Turkey’s intelligence chief Hakan Fidan became the country’s first official to hold high-level talks in Baghdad after bilateral tensions shot up in July. While Fidan’s visit was aimed at soothing the tensions, it was also a Turkish attempt to exert influence in the Iraqi political crisis.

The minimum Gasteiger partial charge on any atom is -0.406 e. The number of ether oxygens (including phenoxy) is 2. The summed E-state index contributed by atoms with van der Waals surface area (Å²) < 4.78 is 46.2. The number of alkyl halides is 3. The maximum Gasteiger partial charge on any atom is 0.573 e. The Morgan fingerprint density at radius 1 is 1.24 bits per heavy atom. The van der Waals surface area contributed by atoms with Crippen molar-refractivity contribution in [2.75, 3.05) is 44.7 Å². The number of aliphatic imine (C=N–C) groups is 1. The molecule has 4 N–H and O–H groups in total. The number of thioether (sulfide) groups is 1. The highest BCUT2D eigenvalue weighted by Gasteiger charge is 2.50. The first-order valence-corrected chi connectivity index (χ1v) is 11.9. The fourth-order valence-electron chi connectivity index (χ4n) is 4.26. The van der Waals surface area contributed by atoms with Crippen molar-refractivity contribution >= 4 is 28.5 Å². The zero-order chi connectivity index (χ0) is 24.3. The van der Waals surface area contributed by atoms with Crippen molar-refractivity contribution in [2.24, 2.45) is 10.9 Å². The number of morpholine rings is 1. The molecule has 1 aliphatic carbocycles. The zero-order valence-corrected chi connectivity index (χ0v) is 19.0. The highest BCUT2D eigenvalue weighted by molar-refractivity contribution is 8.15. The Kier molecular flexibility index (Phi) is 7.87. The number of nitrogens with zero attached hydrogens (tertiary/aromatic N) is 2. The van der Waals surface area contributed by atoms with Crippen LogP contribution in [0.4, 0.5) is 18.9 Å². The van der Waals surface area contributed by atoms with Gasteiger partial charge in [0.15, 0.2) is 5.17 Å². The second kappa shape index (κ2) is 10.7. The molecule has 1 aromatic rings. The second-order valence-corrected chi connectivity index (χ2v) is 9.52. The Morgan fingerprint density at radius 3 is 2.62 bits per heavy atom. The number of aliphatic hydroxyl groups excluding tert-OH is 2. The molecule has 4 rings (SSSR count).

Tensions spiked over a bloody attack on Parakh, a tourist retreat in Iraqi Kurdistan, that Iraqi leaders blamed on the Turkish military. The July 20 artillery strike killed nine civilians and injured more than 30 others, sparking anger against Turkey across the Iraqi political spectrum. In a remarkably stern reaction, Shiite leader Muqtada al-Sadr — a key actor in the government crisis in Iraq — called for canceling all security arrangements with Turkey, halting air and land traffic between the two countries and taking action against Turkey at the United Nations.